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Arnaeus (aslo known as Iros) was an old beggar who ran messages for the suitors in exchange for scraps of food. When Odysseus came home, disguised as a beggar, Iros thought the former was moving in on his territory. The two had an altercation where Odysseus crushed Iros' jaw and tossed him into the pigsty.
Iros was a beggar in Ithaca who saw Odysseus (disguised as a beggar) encroaching on his territory so he became aggressive and began to insult him. They went back and forth threatening each other until Antinous, the king, noticed the confrontation and exclaimed that watching the two beggars square off would be entertaining. Antinous said that the winner of the fight would be given food and would be permitted to dine with the suitors. The rest of the suitors crowded around the two beggars and they prepared to fight.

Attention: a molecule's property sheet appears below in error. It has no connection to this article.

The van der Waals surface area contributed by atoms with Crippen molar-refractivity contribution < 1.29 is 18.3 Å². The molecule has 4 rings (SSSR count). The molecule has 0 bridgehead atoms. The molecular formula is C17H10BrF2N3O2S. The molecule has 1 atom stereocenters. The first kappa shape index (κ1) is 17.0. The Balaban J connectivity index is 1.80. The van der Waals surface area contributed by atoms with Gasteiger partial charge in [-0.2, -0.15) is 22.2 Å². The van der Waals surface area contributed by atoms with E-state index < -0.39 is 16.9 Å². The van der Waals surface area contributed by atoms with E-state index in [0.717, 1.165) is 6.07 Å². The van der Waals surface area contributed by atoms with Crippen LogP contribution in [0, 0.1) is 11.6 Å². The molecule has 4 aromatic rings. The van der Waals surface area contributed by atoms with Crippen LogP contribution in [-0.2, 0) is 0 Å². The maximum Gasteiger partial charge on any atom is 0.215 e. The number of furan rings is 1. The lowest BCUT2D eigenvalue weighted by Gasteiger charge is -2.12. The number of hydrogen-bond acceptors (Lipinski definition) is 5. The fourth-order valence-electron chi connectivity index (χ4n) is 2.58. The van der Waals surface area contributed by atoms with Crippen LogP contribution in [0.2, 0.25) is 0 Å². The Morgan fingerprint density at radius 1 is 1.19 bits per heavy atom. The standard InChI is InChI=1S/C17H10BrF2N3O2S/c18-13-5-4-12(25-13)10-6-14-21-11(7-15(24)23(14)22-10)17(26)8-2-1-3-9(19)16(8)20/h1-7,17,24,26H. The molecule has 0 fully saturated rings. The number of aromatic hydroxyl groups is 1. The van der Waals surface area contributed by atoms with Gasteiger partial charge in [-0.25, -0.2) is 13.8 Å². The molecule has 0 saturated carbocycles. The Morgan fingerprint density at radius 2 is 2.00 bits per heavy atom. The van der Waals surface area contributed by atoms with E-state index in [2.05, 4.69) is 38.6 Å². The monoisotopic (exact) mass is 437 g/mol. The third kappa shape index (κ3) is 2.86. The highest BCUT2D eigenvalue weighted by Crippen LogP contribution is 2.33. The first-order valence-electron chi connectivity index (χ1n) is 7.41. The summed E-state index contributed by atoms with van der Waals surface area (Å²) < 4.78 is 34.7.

Odysseus removed his rags and tied them around his waist, revealing a surprisingly muscular body because Athena was standing close by making him appear bigger and stronger than he was. When Iros saw this he was intimidated but the suitors pushed him towards Odysseus. Odysseus entertained the idea of killing Irus but then decided he should just knock him out so the suitors would not suspect anything. Iros aimed a punch at Odysseus but before he could do anything, Odysseus hit him below the ear, crushing his jawbone. Iros crumpled and Odysseus dragged him outside the hall, leaned him up against the courtyard wall and told him to sit there and scare off the pigs and dogs. He also threatened that if Iros did not stop pushing around the other beggars, things would get worse. Iros's appearance within the epic develops the homericthemes of punishing the inhospitable and appearances versus reality.